Friday, July 30, 2010

Deterministic and Probabilistic Matching White Paper

I’ve been busy this summer working on a white paper on record matching, the result of which is available on the Talend web site here.

The white paper is sort of a primer containing elementary principles of record matching,  As the description says, it outlines the basic theories and strategies of record matching. It describes the nuances of deterministic and probabilistic matching and the algorithms used to identify relationships within records. It covers the processes to employ in conjunction with matching technology to transform raw data into powerful information that drives success in enterprise applications like CRM, data warehouse and ERP.

Wednesday, July 28, 2010

DGDQI Viewer Mail

From time to time, people read my blog or book and contact me to chat about data governance and data quality. I welcome it. It’s great to talk to people in the industry and hear their concerns.

Occasionally, I see things in my in-box that bother me, though.  Here is one item that I’ll address in a post. The names have been changed to protect the innocent.

A public relations firm asked:

Hi Steve,
I wonder if you could answer these questions for me.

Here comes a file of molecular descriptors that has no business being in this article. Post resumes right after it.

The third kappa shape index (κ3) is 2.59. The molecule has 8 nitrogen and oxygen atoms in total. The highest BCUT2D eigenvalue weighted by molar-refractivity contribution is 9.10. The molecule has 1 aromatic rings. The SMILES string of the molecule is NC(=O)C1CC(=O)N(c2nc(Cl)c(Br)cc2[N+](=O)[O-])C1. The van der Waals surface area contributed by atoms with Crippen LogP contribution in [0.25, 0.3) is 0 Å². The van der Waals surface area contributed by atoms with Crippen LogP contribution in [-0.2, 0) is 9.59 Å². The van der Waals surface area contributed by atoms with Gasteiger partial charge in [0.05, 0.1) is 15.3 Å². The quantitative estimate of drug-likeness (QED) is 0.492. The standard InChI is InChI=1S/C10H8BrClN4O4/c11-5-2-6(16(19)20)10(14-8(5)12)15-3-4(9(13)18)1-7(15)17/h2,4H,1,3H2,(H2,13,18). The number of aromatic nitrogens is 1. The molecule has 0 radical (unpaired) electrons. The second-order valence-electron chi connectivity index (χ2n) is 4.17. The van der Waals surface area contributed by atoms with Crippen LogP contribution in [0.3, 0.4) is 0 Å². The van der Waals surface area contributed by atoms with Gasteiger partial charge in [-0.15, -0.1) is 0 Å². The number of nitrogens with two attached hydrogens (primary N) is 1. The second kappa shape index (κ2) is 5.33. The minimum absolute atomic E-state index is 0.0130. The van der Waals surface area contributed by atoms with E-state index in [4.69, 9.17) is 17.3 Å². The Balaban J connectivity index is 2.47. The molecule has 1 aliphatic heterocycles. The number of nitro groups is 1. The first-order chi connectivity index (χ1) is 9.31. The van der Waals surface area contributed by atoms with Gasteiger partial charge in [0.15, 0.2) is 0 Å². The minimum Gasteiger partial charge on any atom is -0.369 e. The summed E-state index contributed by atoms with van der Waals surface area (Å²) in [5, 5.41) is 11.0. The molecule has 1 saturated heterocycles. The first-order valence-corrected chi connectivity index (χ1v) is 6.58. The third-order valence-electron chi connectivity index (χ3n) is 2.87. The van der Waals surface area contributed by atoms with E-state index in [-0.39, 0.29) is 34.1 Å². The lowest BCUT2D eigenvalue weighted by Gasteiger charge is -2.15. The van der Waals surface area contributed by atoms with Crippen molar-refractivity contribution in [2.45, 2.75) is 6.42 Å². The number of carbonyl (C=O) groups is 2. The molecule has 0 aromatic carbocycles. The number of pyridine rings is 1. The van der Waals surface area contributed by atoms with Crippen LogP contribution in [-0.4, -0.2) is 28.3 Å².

- What are the key business drivers for the advent of data governance software solutions?
- What industries can best take advantage of data governance software solutions?
- Do you see cloud computing-based data governance solutions developing?

I couldn’t answer these questions, because they all pre-supposed that data governance is a software solution.  It made me wonder if I have made myself clear enough on the fact that data governance is mostly about changing the hearts and minds of your colleagues to re-think their opinion of data and its importance.  Data governance is a company’s mindful decision that information is important and they’re going to start leveraging it. Yes, technology can help, but a complete data governance software solution would have more features than a Workchamp XL Swiss Army Knife. It would have to include data profiling, data quality, data integration, business process management, master data management, wikis, a messaging platform, a toothpick and a nail file in order to be complete. 

Can you put all this on the cloud?  Yes.  Can you put the hearts and minds of your company on a cloud?  If only it were that easy...

Wednesday, July 21, 2010

Lemonade Stand Data Quality

My children expressed interest in opening up a lemonade stand this weekend. I’m not sure if it’s done worldwide, but here in America every kid between the age of five and twelve tries their hand at earning extra money during the summer months. Most parents in America indulge this because the whole point of a lemonade stand is really to learn about capitalism. You figure out your costs, how much the lemonade, ice and cups cost, then you charge a little more than what it costs you. At the end of the day, you can hope to show a little profit.